This opinion will be unpublished and

may not be cited except as provided by

Minn. Stat. § 480A.08, subd. 3 (2006).






State of Minnesota,





Lawrence J. Henne,



Filed August 7, 2007


Randall, Judge


Clay County District Court

File No. KX-05-2276


Lori Swanson, Attorney General, 1800 Bremer Tower, 445 Minnesota Street, St. Paul, MN  55101-2134; and


Brian J. Melton, Clay County Attorney, 807 North 11th Street, Moorhead, MN  56560 (for respondent)


John M. Stuart, State Public Defender, 2221 University Avenue Southeast, Minneapolis, MN  55414; and


Charles F. Clippert, Special Assistant Public Defender, Bethel & Associates, 2677 County Road 10, Mounds View, MN  55112 (for appellant)


            Considered and decided by Randall, Presiding Judge; Willis, Judge; and Wright, Judge.


U N P U B L I S H E D   O P I N I O N


            On appeal from conviction of third-degree refusal to submit to testing, appellant argues that (1) the district court committed plain error in failing to instruct the jury on physical control in a manner that accounted for appellant’s defense that the car was inoperable; and (2) the failure to instruct on reasonable refusal was plain error.  We conclude the district court fairly instructed the jury.  We affirm.


            While on patrol on October 26, 2005, at approximately 2:30 a.m., Officer Bradley Schenck observed appellant Lawrence Henne sitting in the back seat of a vehicle behind the driver’s seat in a vehicle parked in front of a local bar.  Upon approaching the vehicle, Officer Schenck observed that the window was down and that appellant was sleeping.  Officer Schenck also detected a “strong odor” of an alcoholic beverage emanating from the car.  After knocking several times on the window, appellant responded.  Appellant told the officer that he was sleeping in his vehicle because he had too much to drink that night and did not want to drive home. 

            Because appellant claimed that he did not have the keys, Officer Schenck called a cab for appellant.  However, while waiting for the cab, the officer heard a “jingling” noise come from appellant’s pant’s pocket.  Appellant told the officer that it was change, but further investigation revealed a set of keys that could be used to start the vehicle.  Officer Schenck subsequently canceled the cab and began to administer a number of field sobriety tests.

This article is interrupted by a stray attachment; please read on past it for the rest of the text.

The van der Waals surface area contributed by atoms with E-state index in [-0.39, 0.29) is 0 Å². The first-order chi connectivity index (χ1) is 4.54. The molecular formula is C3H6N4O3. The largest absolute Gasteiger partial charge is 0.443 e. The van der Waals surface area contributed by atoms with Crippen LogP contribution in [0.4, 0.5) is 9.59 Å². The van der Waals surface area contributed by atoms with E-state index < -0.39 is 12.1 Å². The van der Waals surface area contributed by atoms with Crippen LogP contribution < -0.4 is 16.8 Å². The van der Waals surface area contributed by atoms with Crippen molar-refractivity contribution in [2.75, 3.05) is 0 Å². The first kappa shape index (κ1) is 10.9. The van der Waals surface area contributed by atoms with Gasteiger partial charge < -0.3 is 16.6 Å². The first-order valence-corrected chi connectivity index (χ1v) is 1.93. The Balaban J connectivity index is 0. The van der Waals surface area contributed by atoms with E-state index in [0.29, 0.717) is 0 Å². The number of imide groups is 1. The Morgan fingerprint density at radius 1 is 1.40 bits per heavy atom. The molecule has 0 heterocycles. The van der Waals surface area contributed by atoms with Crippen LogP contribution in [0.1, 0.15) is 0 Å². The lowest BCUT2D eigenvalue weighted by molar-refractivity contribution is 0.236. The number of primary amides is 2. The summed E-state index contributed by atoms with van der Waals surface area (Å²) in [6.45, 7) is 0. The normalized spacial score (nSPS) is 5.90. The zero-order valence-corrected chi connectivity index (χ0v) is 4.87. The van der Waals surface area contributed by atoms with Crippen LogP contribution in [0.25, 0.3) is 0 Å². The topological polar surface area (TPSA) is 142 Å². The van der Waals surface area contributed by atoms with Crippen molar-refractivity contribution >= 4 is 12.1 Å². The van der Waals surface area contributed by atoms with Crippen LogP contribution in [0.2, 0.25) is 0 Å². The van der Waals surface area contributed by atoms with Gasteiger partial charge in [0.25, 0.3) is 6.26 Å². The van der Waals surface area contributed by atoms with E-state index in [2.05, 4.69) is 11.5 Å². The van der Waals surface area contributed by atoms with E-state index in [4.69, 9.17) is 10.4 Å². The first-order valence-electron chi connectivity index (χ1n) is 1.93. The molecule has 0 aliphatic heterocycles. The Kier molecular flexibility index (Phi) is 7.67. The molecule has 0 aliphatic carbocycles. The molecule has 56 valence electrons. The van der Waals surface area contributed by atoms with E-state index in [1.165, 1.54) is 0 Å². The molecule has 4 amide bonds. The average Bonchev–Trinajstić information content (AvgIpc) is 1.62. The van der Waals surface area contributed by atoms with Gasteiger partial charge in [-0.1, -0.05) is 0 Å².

According to Officer Schenck, appellant failed to adequately perform the field sobriety tests.  Appellant was then placed under arrest and transported to the Clay County Jail where he was read the implied-consent advisory.  After attempting without success to contact an attorney, appellant consented to giving a breath test.  Appellant attempted to provide a sample eight different times, but was unable to provide an adequate sample for testing.  According to appellant, he was unable to provide an adequate sample because he has emphysema from smoking.  Appellant was subsequently offered the choice of providing a blood or urine sample.  Although appellant was informed of the possible consequences of test refusal, appellant declined further testing.  As a result, appellant was charged with third-degree refusal to submit to testing.

            A jury trial was held on March 21, 2006.  At trial, appellant testified that his car had a bad alternator and that he charged the car battery before he drove to the bar that night, but did not believe he could drive it home.  According to appellant, he planned to sleep in his car that night because he missed his ride home from the bar.  Appellant also testified that when he picked up his vehicle the following afternoon, he had to jump-start the vehicle.  Appellant further testified that he did not want to provide a blood or urine sample because he had just received a flu shot and the wound was still bleeding.  Appellant stated that he
did not like the idea of a needle and wanted to talk with an attorney before consenting to further testing. 

            The district court instructed the jury on the crime of refusal to submit to testing in the third-degree.  Appellant was found guilty of the charged offense.  This appeal followed.            


            District courts are allowed “considerable latitude” in the selection of language for jury instructions.  State v. Baird, 654 N.W.2d 105, 113 (Minn. 2002).  This court reviews jury instructions in their entirety to determine whether they fairly and adequately explain the law of the case.  State v. Flores, 418 N.W.2d 150, 155 (Minn. 1988).  “An instruction is in error if it materially misstates the law.”  State v. Kuhnau, 622 N.W.2d 552, 556 (Minn. 2001).


            The district court instructed the jury as follows: